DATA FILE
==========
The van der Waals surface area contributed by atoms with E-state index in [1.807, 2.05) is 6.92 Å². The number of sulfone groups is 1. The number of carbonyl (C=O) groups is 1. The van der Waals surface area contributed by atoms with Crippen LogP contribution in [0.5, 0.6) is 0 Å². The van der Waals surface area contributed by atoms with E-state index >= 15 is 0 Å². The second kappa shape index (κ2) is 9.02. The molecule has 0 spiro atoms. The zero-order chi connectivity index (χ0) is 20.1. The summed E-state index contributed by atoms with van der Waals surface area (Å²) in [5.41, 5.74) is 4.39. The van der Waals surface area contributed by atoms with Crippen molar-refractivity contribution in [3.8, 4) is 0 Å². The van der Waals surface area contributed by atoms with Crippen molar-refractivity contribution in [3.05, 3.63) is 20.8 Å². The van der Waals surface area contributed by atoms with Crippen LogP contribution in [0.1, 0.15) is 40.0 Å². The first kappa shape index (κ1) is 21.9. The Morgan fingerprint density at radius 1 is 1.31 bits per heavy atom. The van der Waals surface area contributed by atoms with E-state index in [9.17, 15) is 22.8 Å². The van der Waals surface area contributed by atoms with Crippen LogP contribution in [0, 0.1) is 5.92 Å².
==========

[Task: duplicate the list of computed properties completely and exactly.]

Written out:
The van der Waals surface area contributed by atoms with E-state index in [1.807, 2.05) is 6.92 Å². The number of sulfone groups is 1. The number of carbonyl (C=O) groups is 1. The van der Waals surface area contributed by atoms with Crippen LogP contribution in [0.5, 0.6) is 0 Å². The van der Waals surface area contributed by atoms with E-state index >= 15 is 0 Å². The second kappa shape index (κ2) is 9.02. The molecule has 0 spiro atoms. The zero-order chi connectivity index (χ0) is 20.1. The summed E-state index contributed by atoms with van der Waals surface area (Å²) in [5.41, 5.74) is 4.39. The van der Waals surface area contributed by atoms with Crippen molar-refractivity contribution in [3.8, 4) is 0 Å². The van der Waals surface area contributed by atoms with Crippen molar-refractivity contribution in [3.05, 3.63) is 20.8 Å². The van der Waals surface area contributed by atoms with Crippen LogP contribution in [0.1, 0.15) is 40.0 Å². The first kappa shape index (κ1) is 21.9. The Morgan fingerprint density at radius 1 is 1.31 bits per heavy atom. The van der Waals surface area contributed by atoms with E-state index in [9.17, 15) is 22.8 Å². The van der Waals surface area contributed by atoms with Crippen LogP contribution in [0, 0.1) is 5.92 Å².